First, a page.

• Anthony_Lilles

          I like your observations and you are right about situating the effort to pray without the imagination in terms of apophatic contemplation or apophasis. Some writers call this the apophatic way (as opposed to the cataphatic way) or the via negativa (as opposed to the via positiva). The idea is that whatever we can imagination or think about God, the glory of His love is so much more beyond what our psychological powers can achieve. When our natural powers fail before this wonder, God takes our adoration deeper into the mystery.

          It can be a mistake to consider apophasis only in terms of a method or technique. Sometimes, in an excessive zeal to master techniques and ways of prayer, there are those who forget that prayer is a simple movement of trust and love. That is why spiritual directors must be extremely careful about imposing the use of certain kinds of methods. The indiscriminate imposition of various kinds of meditation (whether apophatic or cataphatic) can weigh the heart down with all kinds of unnecessary burdens.

          In an effort to move us away from an unhealthy preoccupation with various methods in prayer, the Fathers of the Church would sometimes speak of negating negation or an apophasis of the apophatic way. This is sometimes called radical apophaticism. They were not trying to advance esoteric nihilism, but they were trying to get contemplatives to focus on the simplicity of heart mental prayer demands.

          Whether we use our imaginations to stir devotion or we allow the mystery of Christ’s humanity to plunge our imaginations in silent wonder, the key is humble simplicity, the child-like trust that ought to be there when we approach the merciful love of God.

          • LizEst

            Radical apophaticism (negating negation or apophasis of the apophatic way)! First time I’ve heard of this. Thank you for the primer…and God bless you. Blessed, Holy and Happy Easter to you and yours!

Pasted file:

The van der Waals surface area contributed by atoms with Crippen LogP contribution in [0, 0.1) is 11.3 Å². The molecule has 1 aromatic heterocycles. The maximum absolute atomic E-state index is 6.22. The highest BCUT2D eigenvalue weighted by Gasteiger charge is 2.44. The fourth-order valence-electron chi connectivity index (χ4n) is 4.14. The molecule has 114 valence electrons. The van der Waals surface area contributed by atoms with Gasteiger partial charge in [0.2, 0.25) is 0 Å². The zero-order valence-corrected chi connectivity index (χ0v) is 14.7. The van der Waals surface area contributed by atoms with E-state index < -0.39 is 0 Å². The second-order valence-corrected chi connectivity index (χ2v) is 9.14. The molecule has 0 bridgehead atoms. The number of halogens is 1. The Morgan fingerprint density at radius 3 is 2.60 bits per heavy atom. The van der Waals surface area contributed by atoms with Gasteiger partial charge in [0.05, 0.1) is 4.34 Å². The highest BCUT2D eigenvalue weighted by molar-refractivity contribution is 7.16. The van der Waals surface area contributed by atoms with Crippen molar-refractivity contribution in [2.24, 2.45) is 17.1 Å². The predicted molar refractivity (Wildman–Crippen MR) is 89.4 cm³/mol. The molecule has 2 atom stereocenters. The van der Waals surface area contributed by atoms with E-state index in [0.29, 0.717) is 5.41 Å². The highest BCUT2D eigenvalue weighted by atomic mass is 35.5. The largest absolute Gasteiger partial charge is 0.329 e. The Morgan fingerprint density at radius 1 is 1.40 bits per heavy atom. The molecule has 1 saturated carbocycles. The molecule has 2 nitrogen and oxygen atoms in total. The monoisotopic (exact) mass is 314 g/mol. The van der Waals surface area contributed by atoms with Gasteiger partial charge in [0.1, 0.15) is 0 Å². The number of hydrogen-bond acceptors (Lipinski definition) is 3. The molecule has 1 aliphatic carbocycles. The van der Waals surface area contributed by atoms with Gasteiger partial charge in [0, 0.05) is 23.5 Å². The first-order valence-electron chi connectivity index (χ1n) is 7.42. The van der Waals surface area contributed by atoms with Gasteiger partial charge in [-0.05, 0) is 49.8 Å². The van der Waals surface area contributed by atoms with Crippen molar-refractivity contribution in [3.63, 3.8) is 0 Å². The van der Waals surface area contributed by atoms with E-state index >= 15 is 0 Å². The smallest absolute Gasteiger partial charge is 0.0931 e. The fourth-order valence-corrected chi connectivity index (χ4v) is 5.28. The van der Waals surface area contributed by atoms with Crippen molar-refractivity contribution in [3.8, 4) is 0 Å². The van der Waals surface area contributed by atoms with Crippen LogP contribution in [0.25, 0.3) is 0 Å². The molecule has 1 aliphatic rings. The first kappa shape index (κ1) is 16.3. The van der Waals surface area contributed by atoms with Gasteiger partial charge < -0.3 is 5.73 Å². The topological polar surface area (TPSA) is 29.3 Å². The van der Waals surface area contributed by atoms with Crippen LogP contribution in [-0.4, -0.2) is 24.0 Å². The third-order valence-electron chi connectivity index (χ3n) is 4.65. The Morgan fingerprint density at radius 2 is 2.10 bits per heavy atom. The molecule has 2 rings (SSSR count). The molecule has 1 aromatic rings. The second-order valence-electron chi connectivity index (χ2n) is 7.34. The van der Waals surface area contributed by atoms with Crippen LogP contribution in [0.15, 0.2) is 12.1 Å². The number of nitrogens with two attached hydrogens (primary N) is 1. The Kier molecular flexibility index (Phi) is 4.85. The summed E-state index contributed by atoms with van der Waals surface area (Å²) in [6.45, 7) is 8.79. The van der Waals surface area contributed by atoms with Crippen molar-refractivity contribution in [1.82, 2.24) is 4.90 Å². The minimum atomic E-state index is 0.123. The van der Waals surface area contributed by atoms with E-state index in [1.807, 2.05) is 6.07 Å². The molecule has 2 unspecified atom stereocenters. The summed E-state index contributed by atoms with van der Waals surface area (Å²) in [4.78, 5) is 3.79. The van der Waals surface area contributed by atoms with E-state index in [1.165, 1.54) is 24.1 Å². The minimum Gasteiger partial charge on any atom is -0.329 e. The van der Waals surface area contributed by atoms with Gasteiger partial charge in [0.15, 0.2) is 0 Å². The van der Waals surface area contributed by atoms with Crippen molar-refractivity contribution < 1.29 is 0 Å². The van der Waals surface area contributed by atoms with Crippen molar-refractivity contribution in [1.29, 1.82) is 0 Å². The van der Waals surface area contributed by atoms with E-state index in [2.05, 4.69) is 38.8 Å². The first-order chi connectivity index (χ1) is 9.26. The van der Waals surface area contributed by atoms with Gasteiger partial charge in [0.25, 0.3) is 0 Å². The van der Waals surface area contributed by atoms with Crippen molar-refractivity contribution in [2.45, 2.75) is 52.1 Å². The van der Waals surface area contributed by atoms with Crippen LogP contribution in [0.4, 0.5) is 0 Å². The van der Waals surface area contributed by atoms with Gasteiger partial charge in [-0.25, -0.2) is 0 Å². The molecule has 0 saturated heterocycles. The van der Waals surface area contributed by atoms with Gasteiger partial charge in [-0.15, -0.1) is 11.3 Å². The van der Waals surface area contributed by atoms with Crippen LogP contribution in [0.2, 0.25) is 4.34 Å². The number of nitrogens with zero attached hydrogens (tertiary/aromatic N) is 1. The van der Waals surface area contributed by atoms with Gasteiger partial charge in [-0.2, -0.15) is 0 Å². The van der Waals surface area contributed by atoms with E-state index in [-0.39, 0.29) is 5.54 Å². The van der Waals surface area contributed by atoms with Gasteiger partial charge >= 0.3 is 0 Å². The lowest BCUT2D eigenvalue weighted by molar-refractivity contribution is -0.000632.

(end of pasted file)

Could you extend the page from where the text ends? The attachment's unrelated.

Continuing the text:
• Connie Rossini

    Two of my first blog posts were on the different meanings of contemplation. My take was specifically Carmelite, and a bit more pedestrian than yours, but may be helpful to some readers. Here’s the second post, on supernatural contemplation:

    http://contemplativehomeschool.wordpress.com/2012/11/27/what-is-contemplation-part-ii/

  • http://www.rcspiritualdirection.com/ Dan Burke

    Dear Clare – the best way is to pick up key works in any of the traditions that interest you. If their saints draw your heart to Christ, then keep reading!

  • Anthony_Lilles

    Thanks for this — and I enjoyed your posts. Good work!

  • Anthony_Lilles

    Clare -
    Dan has a great point… the best way is just to start with what you can find closest to you… if it is by a saint or doctor of the Church, you will always find something edifying. Sometimes, however, a particular founder of a religious order or a particular doctor of the Church will stir your devotion in a special way. When you find this, then the best thing is to keep reading.

    Happy Easter!
    Anthony

  • http://rcspiritualdirection.com/blog Mary@42

    Phew, this is way, way beyond me. But hey, she won’t be frightened. God sure can – and does – reach the simple souls like this one where they can understand Him. Consolation for me comes in the knowledge that Jesus entrusted one of His greatest Message for mankind to a simple young girl who had had barely three years of formal education. And thanks to her great holiness, total surrender to Jesus and co-operation with God’s Grace, we are preparing to celebrate the Feast of the Greatest Attribute of God – His Divine Mercy.

  • Amanda